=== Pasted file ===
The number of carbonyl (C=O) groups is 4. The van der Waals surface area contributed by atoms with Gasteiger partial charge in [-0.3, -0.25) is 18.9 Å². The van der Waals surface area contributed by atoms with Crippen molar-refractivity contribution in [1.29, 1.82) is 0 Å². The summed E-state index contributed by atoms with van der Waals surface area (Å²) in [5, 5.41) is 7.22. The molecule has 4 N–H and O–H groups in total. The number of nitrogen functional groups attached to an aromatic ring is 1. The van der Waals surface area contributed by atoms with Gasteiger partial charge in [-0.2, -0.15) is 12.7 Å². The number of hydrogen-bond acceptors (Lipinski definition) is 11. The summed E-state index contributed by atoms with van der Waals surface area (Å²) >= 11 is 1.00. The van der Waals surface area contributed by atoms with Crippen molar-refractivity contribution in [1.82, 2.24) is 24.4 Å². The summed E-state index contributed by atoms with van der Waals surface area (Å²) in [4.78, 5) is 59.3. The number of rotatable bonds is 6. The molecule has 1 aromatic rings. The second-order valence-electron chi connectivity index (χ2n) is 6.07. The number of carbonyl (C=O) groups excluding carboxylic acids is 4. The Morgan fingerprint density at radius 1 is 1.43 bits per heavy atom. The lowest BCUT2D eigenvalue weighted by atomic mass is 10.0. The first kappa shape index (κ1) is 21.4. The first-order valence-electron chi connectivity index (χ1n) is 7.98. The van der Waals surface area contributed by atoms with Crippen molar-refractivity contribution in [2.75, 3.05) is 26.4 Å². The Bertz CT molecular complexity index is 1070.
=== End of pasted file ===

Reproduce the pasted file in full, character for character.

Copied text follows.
The number of carbonyl (C=O) groups is 4. The van der Waals surface area contributed by atoms with Gasteiger partial charge in [-0.3, -0.25) is 18.9 Å². The van der Waals surface area contributed by atoms with Crippen molar-refractivity contribution in [1.29, 1.82) is 0 Å². The summed E-state index contributed by atoms with van der Waals surface area (Å²) in [5, 5.41) is 7.22. The molecule has 4 N–H and O–H groups in total. The number of nitrogen functional groups attached to an aromatic ring is 1. The van der Waals surface area contributed by atoms with Gasteiger partial charge in [-0.2, -0.15) is 12.7 Å². The number of hydrogen-bond acceptors (Lipinski definition) is 11. The summed E-state index contributed by atoms with van der Waals surface area (Å²) >= 11 is 1.00. The van der Waals surface area contributed by atoms with Crippen molar-refractivity contribution in [1.82, 2.24) is 24.4 Å². The summed E-state index contributed by atoms with van der Waals surface area (Å²) in [4.78, 5) is 59.3. The number of rotatable bonds is 6. The molecule has 1 aromatic rings. The second-order valence-electron chi connectivity index (χ2n) is 6.07. The number of carbonyl (C=O) groups excluding carboxylic acids is 4. The Morgan fingerprint density at radius 1 is 1.43 bits per heavy atom. The lowest BCUT2D eigenvalue weighted by atomic mass is 10.0. The first kappa shape index (κ1) is 21.4. The first-order valence-electron chi connectivity index (χ1n) is 7.98. The van der Waals surface area contributed by atoms with Crippen molar-refractivity contribution in [2.75, 3.05) is 26.4 Å². The Bertz CT molecular complexity index is 1070.